"... I was overwhelmed by a sudden need to turn away and find another point of focus, a common manifestation of the chalk-throated, dyspeptic malaise that often arrives after a night on the lash. By contrast, many morning-after observations barely achieve the level of the banal .... But I have also had enough crystalline and meaningful perceptions during hangovers that I have come to appreciate them, even welcome them, if only for the unique clarity of the cloudy, blurry-eyed vision they often provide." Welcome them?

Well, I suspended my disbelief, and read on. But let the record be clear; I never ever welcomed a hangover, and never saw any "unique clarity" on a morning after. I'm very much with Joris Verster who makes a list of over 30 symptoms, starting with Agitation and Anxiety, passing through Guilt and Headache and ending with Vomiting and Weakness -- not to speak of anorexia, chills, fever, and more. They sound contradictory -- agitation and sleepiness?, chills and fever? -- not to me they don't. But Rail speculates that people have many different symptoms and reactions to too much alcohol, and as I've written, I'm suspending my disbelief.

Certainly there are enough "patients" to go around. Over 11.6 million employees report going to work with a hangover during the previous 12 months; the British believe the average worker misses 2.3 work days and spending 2.5 "generally miserable" days at work.

Rail reports on the lack of scientific understanding of hangovers, lists a large number of delicious and not so delicious quotes from history about the condition, and describes in more or less detail how nonsensical much of the conversation and internet traffic is about what to do to moderate the symptoms.

His solution:

Water: essential.
Aspirin: essential.
Cheeseburger: essential.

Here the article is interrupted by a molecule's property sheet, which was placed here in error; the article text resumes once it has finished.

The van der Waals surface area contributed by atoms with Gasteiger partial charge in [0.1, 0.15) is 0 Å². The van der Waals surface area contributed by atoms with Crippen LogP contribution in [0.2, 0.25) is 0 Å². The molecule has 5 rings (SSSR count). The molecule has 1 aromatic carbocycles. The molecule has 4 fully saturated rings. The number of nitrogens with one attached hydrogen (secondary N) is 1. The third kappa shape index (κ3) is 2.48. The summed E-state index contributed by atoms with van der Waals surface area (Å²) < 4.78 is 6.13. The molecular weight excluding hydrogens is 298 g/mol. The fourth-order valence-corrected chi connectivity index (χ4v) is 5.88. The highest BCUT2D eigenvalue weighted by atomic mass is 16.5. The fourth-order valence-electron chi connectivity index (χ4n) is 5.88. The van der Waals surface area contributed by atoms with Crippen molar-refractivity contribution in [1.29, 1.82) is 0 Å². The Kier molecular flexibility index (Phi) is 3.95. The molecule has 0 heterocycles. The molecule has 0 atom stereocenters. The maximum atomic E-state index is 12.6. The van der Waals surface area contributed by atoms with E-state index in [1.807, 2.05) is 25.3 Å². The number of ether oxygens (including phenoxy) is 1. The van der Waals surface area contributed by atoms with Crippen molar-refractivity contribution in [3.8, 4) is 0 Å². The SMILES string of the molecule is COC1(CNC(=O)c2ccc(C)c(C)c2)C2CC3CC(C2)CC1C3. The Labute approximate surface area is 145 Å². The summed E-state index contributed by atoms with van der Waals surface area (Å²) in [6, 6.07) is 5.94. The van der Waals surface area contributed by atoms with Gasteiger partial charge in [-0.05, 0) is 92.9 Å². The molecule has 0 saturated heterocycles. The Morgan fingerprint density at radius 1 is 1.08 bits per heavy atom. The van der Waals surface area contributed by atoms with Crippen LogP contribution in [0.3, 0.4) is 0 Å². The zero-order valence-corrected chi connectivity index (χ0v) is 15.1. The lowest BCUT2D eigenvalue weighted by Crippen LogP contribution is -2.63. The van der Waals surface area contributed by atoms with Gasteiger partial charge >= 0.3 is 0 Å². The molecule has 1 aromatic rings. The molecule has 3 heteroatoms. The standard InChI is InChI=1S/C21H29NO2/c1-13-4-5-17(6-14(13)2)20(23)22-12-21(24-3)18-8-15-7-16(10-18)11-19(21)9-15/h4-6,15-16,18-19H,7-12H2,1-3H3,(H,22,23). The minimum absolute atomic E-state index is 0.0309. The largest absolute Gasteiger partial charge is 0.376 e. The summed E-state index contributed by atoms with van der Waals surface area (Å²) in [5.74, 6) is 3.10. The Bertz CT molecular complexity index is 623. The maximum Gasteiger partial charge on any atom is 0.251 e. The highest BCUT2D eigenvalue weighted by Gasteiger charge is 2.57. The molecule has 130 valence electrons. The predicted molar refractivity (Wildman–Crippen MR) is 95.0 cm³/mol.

Bed: essential.
Everything else: ignored.


Water: essential, during drinking, after drinking (at least twice as much as the volume of beer or wine)
Bed: more water, whenever I get up to urinate or whatever.
Everything else: ignored.

Your mileage will vary, of course; Rail proves I think that there are many responses to alcohol. But I certainly enjoyed reading Rail's insights on one of the side effects of one of my life's greatest pleasures -- the enjoyment of beer and wine, often in moderation, but at times, not.

Robert C. Ross
June 2012
ok, it was for free 2 Jun. 2013
By J. Liggett - Published on
Format: Kindle Edition Verified Purchase
Interesting but ? Praiseworthy -- I mean hangovers. But as I believe Jimmy Buffet said: It cleans me out and then I can go on.

Actually, the more I think about this article and the information gleaned from it, the more I like it. And it was most appreciatively free of charge.

Just for the record: J, not C, Liggett
Moral and physical aspects of hangover 12 Oct. 2014
By Alexey Lago Kinones - Published on
Format: Kindle Edition Verified Purchase
This short essay reads more like it was written a century or two ago. It's elegant, philosophical and gives a few valuable advice on a not so popular topic.